Monday, December 8, 2014

Surviving Workplace Abuse: Moving On


I've written about a bad experience I had on a local bus recently in a posting entitled Workplace Abuse:  Learning through experiences on the road to recovery.  It was horrendous when it was happening.  Afterwards, I had strong mixed feelings.  Feelings mostly of guilt at first which slowly began to be overtaken by other, more positive feelings.  With the help of others, I began to see the experience in a different light.  I finally, for the first time, realized the impact of one lie I had internalized from both workplace bullying situations:  that being loud was wrong.  It made people "uncomfortable" and that was more important than anything else.  Believe me, I was loud on the bus that day and I'm sure the people around us felt uncomfortable.  However, I was feeling very uncomfortable as well.  In that seat.  With that man glaring at me, shoving me, judging me, condemning me.

I learned that day, that situations like that are not comfortable for anyone involved.  Neither the instigator, the target or the bystander.

That one experience has since become a pivotal experience on my road to recovery as I processed and analyzed the experience in the light of things I'm learning currently and have already learned on the journey.

For one thing, I realized that this was one experience in a life time of experiences.  One experience in a lifetime that spans six decades of riding buses.

This concept is from Jan Silvious's book Look at it This Way, which is a resource I've used on the road to recovery (and is included in my bibiography - another posting).

Silvious urges the reader to look at experiences - both good and bad - in a more realistic light:  the light that this is just one experience in a lifetime of experiences.  This one experience does not define our lives - or our value.  It does not define who we are.

While I am admittedly still struggling with applying and internalizing this concept to my experience in the workplace - especially the second workplace which lasted for four years, I am starting to realize how I can apply this concept to other, shorter incidents.  Like the one on the bus.

Taking one small step at a time on this path to fully recovery.

Concurrently, my therapist has told me that I have a tendency to personalize things that might not be meant personally - which gave me a lot to think about.  It's hard not to take the workplace incidents personally - as they were meant personally.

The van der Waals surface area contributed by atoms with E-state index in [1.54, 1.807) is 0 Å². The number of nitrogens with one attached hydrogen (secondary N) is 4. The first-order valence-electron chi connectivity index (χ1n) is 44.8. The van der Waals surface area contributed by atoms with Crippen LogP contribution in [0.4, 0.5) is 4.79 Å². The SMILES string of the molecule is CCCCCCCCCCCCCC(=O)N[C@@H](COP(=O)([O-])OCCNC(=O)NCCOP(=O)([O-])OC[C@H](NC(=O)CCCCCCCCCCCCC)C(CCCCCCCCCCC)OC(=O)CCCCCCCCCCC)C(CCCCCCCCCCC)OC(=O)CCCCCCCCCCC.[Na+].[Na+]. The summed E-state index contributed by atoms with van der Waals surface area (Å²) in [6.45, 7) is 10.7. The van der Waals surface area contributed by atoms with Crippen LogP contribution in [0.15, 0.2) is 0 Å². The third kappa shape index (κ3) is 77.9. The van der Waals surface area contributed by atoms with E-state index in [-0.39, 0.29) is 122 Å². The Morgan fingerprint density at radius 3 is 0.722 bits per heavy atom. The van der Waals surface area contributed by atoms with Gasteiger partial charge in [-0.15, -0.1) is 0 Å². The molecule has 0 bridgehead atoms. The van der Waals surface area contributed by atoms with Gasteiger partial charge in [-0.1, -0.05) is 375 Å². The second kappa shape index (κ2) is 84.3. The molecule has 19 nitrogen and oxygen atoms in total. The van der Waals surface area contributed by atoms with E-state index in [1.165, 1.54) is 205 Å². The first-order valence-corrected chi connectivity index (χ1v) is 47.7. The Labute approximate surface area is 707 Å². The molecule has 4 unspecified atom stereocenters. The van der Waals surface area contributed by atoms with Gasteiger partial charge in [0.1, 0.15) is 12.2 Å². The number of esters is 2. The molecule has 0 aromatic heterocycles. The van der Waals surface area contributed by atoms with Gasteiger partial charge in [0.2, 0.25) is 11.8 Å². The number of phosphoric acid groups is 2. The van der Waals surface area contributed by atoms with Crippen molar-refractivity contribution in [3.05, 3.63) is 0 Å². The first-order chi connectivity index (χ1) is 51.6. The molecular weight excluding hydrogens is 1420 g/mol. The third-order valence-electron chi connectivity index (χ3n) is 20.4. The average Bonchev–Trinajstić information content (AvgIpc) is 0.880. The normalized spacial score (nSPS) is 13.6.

BUT....

But, the bus incident is in no way personal.  The man's behaviour in reality had nothing to do with me.  Who I am.  My value.  My worth.  He didn't know me.  I believe that his behaviour would have been the same for anyone in that seat - particularly if that person was a woman.  It does not define me.

Which makes this incident easier to look at from the light of being "one incident in a lifetime of experiences".

Another thing I realized almost immediately was the importance of not hibernating in my "safe" room.  That I needed to get up and go out again.  As soon as possible.  Two days after the incident, I got on the bus again - and have ridden it several times since then.

Nothing bad has happened.  In fact, I see the opposite occurring.

On one occasion, I got on a bus which was starting already to get crowded at the downtown terminal and slid into a window seat.  I put my purse beside me between the window and my body leaving the aisle seat open.  I felt a body slide into the seat beside me.  Not looking over, I moved my purse onto my lap and slid over.  Then I looked at the person, smiled, and said "this should give us more room".  It was an older man.  And yes, I did check.  No hearing aids.  It was not the same man as before.  He gave me the most beautiful smile.  Had I not gotten right back on the bus, had I let my fears metastasize and grow, had I not immediately endeavoured to let go and move on from that one bad experience. this heartwarming experience would not have happened.  I still smile thinking of it.

The same day, I got on a bus that was again already filling up at my transfer point.  There was some confusion as a person with a service dog was getting on in front of me and couldn't decide where to sit.  So I waited patiently.  A woman I assumed to be much older than myself was sitting there and I asked politely if I could sit beside her.  She gave me a warm smile and we started a conversation which lasted until her stop.  She had a rich Scottish accent. I thoroughly enjoyed just listening to the cadence of her speech.  Another good experience which would not have happened had I not decided to let go and move on.

Lastly, saving the best for last of course....

Last week, I was getting on the bus to go home.  I rarely notice who the driver is, but recently I've noticed I've had this one driver several times.  He started to automatically reach for a transfer, looked at me and then said: "You're going home, you don't need ones of these!" I asked him if he recognized me by my face, my colourful coat or my smile.  He bantered back, saying: "all three". Then he added for good measure, "You're always smiling." I had to ask him after that comment what he would do if on the rare occurrence I wasn't smiling. Quick as a wink he said: "Then I wouldn't recognize you."

I don't think I've laughed so hard in weeks.

It was a good experience.  Something positive.

Until tomorrow ....




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